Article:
Hedge

A row composed of living plants usually in a straight line and planted closely to each other (See Plate XV, Page 95).

Hedgerow

A hedge or fence of bushes or shrubs either in the form of a definite hedge or of an irregular border-planting, of varying width and oftentimes varying types of plants.

Heeling-in

Placing plants with roots covered with soil pressed down with the heel or toe to preserve them in a dormant condition for short periods until they can be permanently planted. Usually a deep furrow is dug, the roots placed close together in the furrow, with stems in a slanting position, and roots then covered with soil. The soil used in this covering is taken from the furrow of the next row (See Plate VI, Page 34).

Herb

A plant with no persistent stem above ground.

Horticultural Variety

Said of certain varieties of plants developed because of some desirable characteristic. They are not necessarily hybrids, but usually are artificially hybridized, then propagated by grafts, buds, cuttings, etc., to preserve in the new plant the desirable characteristics of the parent, which might be lost if grown from seed.

Host Plant

A living plant attacked by a parasitic fungus or supporting a parasitic plant.

Hotbed

A bed of earth enclosed in a glass-covered frame and heated by means of fermenting manure placed well below the surface of the soil in the hotbed

Humus

Vegetable mould or partly decayed organic matter in the soil.

Hybrid

A cross between two species of the same genus or two varieties of the same species.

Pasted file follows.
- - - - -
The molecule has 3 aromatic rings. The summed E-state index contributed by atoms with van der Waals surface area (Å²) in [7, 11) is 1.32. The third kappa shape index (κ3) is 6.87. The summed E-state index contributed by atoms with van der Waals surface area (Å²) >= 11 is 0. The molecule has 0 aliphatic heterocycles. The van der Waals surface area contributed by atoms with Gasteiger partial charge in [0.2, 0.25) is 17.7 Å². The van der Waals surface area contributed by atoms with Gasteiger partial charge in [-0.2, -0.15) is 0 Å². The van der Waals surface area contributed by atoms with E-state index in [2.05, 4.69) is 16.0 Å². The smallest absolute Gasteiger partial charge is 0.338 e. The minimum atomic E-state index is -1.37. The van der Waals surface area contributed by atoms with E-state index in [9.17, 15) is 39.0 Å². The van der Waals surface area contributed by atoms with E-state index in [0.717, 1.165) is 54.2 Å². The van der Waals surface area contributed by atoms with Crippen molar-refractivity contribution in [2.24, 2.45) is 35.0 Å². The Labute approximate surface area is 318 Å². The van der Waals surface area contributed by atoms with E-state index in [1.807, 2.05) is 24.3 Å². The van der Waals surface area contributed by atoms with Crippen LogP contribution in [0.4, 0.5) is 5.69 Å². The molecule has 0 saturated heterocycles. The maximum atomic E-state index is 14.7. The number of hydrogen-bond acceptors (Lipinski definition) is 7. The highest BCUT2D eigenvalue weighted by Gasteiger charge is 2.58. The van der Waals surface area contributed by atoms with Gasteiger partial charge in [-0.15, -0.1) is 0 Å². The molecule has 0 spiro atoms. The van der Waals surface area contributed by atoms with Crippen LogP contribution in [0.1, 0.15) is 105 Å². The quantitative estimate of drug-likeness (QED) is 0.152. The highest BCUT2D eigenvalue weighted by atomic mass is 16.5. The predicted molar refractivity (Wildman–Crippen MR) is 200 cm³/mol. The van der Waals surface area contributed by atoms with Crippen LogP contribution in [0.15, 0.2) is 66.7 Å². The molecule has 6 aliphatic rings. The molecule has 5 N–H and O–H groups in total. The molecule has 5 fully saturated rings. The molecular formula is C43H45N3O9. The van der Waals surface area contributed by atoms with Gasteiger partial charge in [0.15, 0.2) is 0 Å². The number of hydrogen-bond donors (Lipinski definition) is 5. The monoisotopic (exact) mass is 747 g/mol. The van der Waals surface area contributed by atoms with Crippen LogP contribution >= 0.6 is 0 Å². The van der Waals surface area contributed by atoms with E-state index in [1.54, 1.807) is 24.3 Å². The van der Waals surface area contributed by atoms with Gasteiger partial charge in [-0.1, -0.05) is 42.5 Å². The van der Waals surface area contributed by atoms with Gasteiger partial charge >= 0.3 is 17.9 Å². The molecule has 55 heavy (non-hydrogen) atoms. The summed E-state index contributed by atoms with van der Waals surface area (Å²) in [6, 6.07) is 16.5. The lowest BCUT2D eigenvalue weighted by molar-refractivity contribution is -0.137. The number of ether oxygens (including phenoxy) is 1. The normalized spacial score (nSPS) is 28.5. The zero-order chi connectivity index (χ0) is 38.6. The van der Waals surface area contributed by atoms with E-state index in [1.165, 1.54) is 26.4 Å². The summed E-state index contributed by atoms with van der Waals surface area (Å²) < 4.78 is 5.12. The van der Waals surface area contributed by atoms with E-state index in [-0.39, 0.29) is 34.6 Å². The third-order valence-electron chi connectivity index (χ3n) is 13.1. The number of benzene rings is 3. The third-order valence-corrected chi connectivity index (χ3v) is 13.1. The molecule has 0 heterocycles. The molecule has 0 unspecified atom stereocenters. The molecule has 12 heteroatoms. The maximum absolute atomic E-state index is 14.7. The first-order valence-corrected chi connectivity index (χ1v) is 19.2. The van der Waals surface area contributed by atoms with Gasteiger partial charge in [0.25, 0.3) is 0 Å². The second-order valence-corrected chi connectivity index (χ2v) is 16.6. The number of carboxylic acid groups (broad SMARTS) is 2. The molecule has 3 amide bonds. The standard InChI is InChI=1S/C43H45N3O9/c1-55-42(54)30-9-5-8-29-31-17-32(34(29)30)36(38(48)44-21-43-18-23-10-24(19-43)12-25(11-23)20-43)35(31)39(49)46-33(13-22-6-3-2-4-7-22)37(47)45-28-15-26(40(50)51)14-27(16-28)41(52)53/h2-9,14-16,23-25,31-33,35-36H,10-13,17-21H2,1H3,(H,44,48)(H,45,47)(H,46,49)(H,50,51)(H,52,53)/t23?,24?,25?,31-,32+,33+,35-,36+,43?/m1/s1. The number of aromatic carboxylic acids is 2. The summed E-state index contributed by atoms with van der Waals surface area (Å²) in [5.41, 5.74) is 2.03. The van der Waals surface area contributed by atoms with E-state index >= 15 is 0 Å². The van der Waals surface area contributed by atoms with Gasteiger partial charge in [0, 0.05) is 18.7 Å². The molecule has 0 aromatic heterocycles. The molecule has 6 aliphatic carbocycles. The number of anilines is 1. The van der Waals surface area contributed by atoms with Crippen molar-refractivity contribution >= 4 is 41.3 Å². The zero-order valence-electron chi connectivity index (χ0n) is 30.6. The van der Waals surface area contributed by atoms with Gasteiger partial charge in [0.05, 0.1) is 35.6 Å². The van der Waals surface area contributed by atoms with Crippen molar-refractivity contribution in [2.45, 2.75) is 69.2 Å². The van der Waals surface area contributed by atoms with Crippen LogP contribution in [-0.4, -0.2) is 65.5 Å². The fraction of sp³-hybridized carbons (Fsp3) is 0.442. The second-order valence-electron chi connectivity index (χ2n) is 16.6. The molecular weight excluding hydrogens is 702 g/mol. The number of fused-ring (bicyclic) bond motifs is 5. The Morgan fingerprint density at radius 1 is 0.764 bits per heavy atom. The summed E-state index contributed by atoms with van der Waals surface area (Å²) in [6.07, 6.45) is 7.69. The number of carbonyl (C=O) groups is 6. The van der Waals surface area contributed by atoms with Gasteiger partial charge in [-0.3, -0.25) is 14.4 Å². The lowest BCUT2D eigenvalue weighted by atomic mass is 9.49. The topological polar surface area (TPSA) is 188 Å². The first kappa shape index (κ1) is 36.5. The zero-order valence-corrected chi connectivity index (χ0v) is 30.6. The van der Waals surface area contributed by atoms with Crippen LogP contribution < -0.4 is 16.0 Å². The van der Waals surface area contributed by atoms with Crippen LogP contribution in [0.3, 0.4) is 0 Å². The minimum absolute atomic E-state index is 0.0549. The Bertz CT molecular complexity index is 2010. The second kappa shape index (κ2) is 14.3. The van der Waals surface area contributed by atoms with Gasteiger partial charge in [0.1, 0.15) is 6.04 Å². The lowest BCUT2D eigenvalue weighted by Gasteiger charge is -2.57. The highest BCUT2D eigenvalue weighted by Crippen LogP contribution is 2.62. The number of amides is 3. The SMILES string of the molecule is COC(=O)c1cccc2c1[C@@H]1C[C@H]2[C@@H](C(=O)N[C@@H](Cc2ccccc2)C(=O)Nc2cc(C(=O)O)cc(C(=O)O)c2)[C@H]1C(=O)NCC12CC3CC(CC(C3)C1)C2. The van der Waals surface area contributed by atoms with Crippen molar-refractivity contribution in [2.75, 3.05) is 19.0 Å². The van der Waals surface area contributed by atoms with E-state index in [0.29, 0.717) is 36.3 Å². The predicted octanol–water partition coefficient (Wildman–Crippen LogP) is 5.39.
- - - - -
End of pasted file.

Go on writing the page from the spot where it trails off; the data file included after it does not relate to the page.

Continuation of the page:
Hybrid Tea

A section of the Hybrid Perpetual group crossed back upon the tea-scented China rose. They have a lighter green and less wrinkled foliage than the pure Hybrid Perpetual. They are generally less hardy but more continuous in bloom than Hybrid Perpetuals, sometimes blooming from June until frost.

Hybrid Perpetual

Or Hybrid Remontant roses have a stiff upright growth, dull wrinkled foliage, and large flat flowers generally of dark colours. They embrace generally the characteristics of the Provence, Damask, French, and Chinese groups. They mostly have only one season of bloom, in June, but sometimes give scattered bloom later on in the season.

Hybridization

Cross fertilization between plants of different varieties or species and sometimes of different genera.

Hydrated Lime

The compound formed by the action of water or steam on fresh burned lime. Its good physical condition makes even distribution possible, and thus permits maximum effectiveness to be obtained.

Indigenous

Native and original to the country in which the plant is growing.

Land Plaster

Is a sulphate of calcium compound and its tendency is to make a soil sour. It should not be considered as a means of correcting soil acidity.